« The Character Education We Need | Main | Neoliberalism and the New Politics of Education »

Educating Our Low-Information Politicians About Education Policy

| No comments

Over the course of the recently-concluded presidential primary season much digital ink was spilled over the fact that the candidates just weren't, to the eyes of many observers, saying enough about education. Sure, Hillary Clinton and Bernie Sanders sparred over the particulars as they debated the best way to bring down the cost of college—should it be tuition free or debt free?—but a lot of what we heard was either factually incorrect, buried in platitudes, or simply unhelpful. Especially on one side of the proverbial aisle.

There are probably a lot of reasons for this, but one underexplored explanation might be that we have low-information politicians, or LIPs, in our midst. These are like low-information voters (LIVs), who happen to be voters energized to participate in the political process but who are generally not well informed about the issues or the candidates proffering solutions to our social problems. Not that that stops them from voting. When too many low-information voters vote for low-information politicians we end up with low-information government. Obviously that's not good.

See, low-information politicians, like their voting counterparts, tend to be cynical, self-centered, vain, superficial characters more interested in winning than they are in doing what's right. When they don't have the information they need to have to take reasonable policy positions on important issues, politicians are likely to do what most of us would do: say as little as possible and try to move on to the next question before offending anybody. (These rules don't apply to Trump, of course; his goal, apparently, is to offend everybody before moving on, especially when he doesn't know enough to take a reasonable position on an issue. He's a special case.)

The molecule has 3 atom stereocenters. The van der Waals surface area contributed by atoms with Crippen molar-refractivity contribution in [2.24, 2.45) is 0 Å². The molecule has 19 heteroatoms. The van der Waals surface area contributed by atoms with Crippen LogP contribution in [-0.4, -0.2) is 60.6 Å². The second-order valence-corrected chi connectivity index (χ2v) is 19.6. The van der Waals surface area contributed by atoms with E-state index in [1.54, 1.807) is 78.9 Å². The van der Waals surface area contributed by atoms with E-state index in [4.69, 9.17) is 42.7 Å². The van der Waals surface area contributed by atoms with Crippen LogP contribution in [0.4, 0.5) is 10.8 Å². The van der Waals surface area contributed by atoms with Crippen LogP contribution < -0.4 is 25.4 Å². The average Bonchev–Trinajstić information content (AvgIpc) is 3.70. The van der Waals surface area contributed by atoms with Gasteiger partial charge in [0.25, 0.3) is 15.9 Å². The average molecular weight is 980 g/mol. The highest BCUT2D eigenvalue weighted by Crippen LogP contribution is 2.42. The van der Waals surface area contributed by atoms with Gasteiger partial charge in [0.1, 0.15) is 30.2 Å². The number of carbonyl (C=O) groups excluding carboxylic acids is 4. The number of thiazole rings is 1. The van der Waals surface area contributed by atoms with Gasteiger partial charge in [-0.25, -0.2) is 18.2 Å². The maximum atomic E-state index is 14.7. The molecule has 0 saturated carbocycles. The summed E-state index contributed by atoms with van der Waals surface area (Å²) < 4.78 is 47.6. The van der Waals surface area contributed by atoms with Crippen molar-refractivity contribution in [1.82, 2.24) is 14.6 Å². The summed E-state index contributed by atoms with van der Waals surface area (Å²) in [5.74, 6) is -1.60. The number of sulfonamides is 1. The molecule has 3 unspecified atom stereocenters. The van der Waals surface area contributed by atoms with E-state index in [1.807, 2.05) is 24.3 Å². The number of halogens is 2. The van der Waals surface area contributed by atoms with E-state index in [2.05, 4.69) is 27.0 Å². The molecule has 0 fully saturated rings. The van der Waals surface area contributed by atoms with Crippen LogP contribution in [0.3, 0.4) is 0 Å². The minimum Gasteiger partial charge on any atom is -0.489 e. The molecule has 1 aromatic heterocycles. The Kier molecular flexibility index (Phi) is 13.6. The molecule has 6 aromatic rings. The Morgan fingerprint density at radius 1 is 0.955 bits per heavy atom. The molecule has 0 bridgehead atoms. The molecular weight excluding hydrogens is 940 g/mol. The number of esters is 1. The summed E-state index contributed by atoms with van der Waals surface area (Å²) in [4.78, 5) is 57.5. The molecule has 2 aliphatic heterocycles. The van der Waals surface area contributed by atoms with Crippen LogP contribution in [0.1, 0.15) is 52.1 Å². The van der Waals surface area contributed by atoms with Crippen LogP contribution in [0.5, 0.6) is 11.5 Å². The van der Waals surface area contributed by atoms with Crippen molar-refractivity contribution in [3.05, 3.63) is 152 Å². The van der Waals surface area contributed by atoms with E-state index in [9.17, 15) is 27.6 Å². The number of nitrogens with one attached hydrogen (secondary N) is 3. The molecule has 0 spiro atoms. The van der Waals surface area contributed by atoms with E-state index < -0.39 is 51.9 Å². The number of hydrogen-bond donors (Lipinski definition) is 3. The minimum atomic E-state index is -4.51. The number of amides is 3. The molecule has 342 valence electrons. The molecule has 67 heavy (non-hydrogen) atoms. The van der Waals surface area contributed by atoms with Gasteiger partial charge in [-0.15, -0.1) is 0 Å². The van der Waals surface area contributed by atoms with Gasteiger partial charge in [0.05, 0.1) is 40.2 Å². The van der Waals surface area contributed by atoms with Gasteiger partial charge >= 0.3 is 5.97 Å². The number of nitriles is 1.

But there's another way to look at it. Imagine presidential candidates being asked to take a position on how doctors should treat their patients, or how judges should sentence criminals, or how pilots should fly their planes. Imagine, too, that they were expected to propose sweeping reforms to instantiate their prerogatives. Sounds a little ridiculous, doesn't it? We tend to assume reflexively that doctors, lawyers, and pilots don't need the president to tell them how to do their jobs. They're professionals, right? They should know how to do them. 

Not teachers. We tend to think that everyone has a valid opinion on education, up to and including people who are running for president, but I can't think of another class of people that is less attuned to the day-to-day challenges of teaching than presidential candidates are. In the first place, presidential candidates tend to be old—their last experience in school was probably ages ago. In the second place, they're almost always men, while most teachers are women. And, finally, if they even have children it's increasingly unlikely that those children ever spent any time in a public school classroom, and even less likely that the candidate ever attended a PTA meeting, a parent-teacher conference, or a bake sale. The last president to send his kid to a public school while he was president was Jimmy Carter, who left office when I was 6. That tells you how rare it is.

The point is that maybe we shouldn't be asking people who can't fully grasp the work educators do to provide detailed policy solutions to the problems educators face. The job of the government, where education is concerned, is to provide physical and financial resources to ensure that every child gets a chance at a quality education. That's more than enough responsibility right there.